Israel is aiming to fund more schools in east Jerusalem which teach the Israeli rather than the Palestinian curriculum, according to Haaretz.
The move is controversial because east Jerusalem isn't part of Israel proper and is considered by the international community to be part of the territory occupied by Israel. It is supposed to be the site of the capital of a future Palestinian state, and its residents are mostly Palestinians – both Muslim and Christian.
Now, the Israeli Education Ministry is reported to be ready to give extra subsidies to schools in east Jerusalem that teach the same programme as schools in Israel. This funding won't be made avaialable to schools that continue to teach a Palestinian curriculum.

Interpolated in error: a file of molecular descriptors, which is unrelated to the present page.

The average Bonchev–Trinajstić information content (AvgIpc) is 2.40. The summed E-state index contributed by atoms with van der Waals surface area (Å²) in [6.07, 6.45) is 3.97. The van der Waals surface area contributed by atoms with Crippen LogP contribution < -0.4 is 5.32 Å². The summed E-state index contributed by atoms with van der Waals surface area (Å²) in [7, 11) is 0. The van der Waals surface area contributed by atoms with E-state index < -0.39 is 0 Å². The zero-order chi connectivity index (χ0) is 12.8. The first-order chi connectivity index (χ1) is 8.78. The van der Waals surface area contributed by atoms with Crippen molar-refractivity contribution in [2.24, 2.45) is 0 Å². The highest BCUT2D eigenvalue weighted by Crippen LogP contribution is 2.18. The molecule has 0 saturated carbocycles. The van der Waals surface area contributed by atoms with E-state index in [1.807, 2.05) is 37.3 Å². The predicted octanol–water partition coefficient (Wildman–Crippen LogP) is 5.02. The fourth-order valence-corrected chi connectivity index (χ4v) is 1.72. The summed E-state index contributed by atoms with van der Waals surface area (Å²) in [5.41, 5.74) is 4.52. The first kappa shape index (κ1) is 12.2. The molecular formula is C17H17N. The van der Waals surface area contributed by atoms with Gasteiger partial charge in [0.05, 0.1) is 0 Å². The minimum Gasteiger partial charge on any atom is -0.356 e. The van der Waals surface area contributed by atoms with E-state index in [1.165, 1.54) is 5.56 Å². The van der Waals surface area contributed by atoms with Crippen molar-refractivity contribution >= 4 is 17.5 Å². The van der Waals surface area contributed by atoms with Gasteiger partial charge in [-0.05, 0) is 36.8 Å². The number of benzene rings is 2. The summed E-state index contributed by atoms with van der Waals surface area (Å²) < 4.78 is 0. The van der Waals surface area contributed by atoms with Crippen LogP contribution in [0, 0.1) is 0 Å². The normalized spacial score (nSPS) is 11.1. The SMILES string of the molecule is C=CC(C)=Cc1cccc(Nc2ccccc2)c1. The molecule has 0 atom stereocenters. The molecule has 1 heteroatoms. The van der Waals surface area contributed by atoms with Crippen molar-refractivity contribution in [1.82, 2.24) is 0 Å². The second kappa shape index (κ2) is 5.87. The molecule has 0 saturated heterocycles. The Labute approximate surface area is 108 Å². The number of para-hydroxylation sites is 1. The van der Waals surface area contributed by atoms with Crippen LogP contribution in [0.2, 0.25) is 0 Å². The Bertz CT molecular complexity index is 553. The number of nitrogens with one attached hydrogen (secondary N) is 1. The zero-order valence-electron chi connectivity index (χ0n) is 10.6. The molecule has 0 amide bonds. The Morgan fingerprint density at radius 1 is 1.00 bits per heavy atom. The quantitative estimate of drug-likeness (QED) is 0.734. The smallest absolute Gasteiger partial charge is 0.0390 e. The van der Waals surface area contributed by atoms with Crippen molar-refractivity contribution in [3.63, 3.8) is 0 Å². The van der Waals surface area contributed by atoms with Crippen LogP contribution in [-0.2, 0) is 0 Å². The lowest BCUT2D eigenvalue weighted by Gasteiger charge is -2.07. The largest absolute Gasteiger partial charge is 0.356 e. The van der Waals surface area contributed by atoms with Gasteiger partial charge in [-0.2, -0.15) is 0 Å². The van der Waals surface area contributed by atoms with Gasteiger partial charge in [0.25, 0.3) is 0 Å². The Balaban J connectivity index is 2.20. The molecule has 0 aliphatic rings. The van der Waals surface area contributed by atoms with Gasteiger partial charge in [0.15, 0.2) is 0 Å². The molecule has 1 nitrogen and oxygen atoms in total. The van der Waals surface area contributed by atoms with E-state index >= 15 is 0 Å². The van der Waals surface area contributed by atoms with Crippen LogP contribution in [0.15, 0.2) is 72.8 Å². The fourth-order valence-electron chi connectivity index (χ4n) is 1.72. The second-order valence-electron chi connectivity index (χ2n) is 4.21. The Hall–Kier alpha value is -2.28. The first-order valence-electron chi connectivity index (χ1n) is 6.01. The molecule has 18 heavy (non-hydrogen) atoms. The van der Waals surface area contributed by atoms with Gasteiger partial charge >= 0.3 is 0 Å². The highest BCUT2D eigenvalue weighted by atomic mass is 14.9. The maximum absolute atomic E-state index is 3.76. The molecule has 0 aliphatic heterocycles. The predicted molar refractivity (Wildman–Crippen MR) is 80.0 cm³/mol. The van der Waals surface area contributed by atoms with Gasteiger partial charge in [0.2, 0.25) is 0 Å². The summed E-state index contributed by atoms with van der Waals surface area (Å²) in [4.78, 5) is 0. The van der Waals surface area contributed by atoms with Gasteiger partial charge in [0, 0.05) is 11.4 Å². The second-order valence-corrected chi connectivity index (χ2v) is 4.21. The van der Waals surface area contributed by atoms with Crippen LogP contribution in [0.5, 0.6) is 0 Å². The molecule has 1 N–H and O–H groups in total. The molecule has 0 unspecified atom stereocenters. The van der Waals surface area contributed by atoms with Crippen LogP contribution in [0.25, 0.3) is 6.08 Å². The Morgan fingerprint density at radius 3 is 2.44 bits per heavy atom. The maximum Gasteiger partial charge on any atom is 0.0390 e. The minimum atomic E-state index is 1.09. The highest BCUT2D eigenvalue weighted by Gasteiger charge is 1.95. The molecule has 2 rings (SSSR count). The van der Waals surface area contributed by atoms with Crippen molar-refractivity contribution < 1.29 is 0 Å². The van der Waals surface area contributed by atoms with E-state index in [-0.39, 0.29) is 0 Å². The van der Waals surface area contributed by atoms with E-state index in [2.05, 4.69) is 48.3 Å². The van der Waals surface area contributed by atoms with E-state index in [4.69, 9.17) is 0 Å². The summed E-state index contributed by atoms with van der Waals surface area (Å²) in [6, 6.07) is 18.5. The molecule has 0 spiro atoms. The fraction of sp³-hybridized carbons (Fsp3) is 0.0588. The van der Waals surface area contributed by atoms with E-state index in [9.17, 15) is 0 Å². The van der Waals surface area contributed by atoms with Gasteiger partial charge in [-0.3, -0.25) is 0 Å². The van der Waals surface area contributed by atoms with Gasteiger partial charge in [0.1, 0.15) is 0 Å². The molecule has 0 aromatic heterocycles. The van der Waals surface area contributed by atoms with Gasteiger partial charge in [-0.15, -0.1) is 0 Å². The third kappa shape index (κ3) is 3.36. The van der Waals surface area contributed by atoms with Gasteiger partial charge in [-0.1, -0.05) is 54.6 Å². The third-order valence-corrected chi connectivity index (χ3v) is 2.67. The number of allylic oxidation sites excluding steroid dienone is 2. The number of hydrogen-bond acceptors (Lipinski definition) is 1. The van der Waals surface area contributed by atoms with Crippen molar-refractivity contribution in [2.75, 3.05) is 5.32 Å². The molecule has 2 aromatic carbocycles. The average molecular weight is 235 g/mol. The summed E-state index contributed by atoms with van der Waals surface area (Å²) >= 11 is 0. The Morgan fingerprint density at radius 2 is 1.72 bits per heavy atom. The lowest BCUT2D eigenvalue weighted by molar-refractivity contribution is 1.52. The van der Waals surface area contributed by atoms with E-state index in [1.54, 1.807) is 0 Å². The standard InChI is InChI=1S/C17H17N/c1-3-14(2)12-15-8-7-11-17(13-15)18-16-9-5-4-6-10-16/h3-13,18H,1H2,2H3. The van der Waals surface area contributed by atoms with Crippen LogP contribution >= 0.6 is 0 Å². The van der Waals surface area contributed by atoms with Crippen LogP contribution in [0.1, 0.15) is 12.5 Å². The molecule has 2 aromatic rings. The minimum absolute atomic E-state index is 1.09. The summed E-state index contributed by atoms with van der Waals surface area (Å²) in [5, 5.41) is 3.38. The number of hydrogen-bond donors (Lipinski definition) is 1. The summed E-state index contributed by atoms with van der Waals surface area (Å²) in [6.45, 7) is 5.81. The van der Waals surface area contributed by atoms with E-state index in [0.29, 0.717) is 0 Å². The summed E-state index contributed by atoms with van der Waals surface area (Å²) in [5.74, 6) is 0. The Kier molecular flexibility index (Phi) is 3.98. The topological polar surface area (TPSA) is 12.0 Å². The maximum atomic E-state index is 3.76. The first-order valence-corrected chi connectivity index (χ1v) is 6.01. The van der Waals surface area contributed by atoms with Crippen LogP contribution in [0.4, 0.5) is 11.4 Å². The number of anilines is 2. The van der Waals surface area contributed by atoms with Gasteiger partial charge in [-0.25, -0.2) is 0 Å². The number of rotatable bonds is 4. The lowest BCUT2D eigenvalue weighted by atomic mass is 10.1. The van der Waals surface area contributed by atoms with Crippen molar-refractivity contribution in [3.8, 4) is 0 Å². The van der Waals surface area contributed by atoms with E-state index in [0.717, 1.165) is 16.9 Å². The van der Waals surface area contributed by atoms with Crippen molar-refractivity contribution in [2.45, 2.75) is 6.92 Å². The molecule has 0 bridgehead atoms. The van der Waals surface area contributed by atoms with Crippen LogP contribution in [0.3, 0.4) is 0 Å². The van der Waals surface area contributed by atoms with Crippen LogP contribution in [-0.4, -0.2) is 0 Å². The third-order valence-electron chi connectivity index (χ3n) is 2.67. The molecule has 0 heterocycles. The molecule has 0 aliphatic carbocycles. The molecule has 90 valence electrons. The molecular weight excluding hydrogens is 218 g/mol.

The Ministry is yet to comment officially on the matter.
The move will be seen as provocative, because many on the Palestinian side will perceive a further attempt to 'Israelize' east Jerusalem. This process involves Jewish settlements (illegal under international law) being built in east Jerusalem, the use of the Separation Barrier to cut off east Jerusalem from the West Bank, and investing more in infrastructure in west Jerusalem than in east Jerusalem.
For his part, Israeli minister Naftali Bennett said he wants "to provide a strong tailwind to any school that chooses the Israeli curriculum. My policy is clear: I want to aid the process of Israelization." Israel declared Jerusalem its eternal, undivided capital in the 1980s – a move which hasn't been recognised by the international community.
This latest development comes on the back of last year's strike by Christian schools which was based on their status and funding by the Israeli government.